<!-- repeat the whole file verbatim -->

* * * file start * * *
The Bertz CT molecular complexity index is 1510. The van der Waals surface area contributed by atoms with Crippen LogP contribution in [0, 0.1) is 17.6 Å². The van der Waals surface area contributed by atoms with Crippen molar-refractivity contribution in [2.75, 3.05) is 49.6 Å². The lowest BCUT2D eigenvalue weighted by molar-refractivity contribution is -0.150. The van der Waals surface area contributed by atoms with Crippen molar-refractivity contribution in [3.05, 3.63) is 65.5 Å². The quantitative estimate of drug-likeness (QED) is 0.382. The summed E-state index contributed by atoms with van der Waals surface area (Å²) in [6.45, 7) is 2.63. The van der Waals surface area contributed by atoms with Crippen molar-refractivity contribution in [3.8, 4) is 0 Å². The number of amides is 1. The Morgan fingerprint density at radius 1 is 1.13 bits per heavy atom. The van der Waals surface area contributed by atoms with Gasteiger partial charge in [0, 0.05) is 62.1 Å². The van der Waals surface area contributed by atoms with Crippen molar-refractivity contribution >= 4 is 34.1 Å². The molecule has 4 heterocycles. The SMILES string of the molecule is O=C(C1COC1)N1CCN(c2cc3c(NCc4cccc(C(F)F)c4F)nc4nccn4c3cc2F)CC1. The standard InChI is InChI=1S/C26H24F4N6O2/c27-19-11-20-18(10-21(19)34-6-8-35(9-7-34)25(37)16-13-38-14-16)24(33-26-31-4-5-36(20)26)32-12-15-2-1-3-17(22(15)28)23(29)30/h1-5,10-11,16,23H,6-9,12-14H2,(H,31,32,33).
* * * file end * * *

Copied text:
The Bertz CT molecular complexity index is 1510. The van der Waals surface area contributed by atoms with Crippen LogP contribution in [0, 0.1) is 17.6 Å². The van der Waals surface area contributed by atoms with Crippen molar-refractivity contribution in [2.75, 3.05) is 49.6 Å². The lowest BCUT2D eigenvalue weighted by molar-refractivity contribution is -0.150. The van der Waals surface area contributed by atoms with Crippen molar-refractivity contribution in [3.05, 3.63) is 65.5 Å². The quantitative estimate of drug-likeness (QED) is 0.382. The summed E-state index contributed by atoms with van der Waals surface area (Å²) in [6.45, 7) is 2.63. The van der Waals surface area contributed by atoms with Crippen molar-refractivity contribution in [3.8, 4) is 0 Å². The number of amides is 1. The Morgan fingerprint density at radius 1 is 1.13 bits per heavy atom. The van der Waals surface area contributed by atoms with Gasteiger partial charge in [0, 0.05) is 62.1 Å². The van der Waals surface area contributed by atoms with Crippen molar-refractivity contribution >= 4 is 34.1 Å². The molecule has 4 heterocycles. The SMILES string of the molecule is O=C(C1COC1)N1CCN(c2cc3c(NCc4cccc(C(F)F)c4F)nc4nccn4c3cc2F)CC1. The standard InChI is InChI=1S/C26H24F4N6O2/c27-19-11-20-18(10-21(19)34-6-8-35(9-7-34)25(37)16-13-38-14-16)24(33-26-31-4-5-36(20)26)32-12-15-2-1-3-17(22(15)28)23(29)30/h1-5,10-11,16,23H,6-9,12-14H2,(H,31,32,33).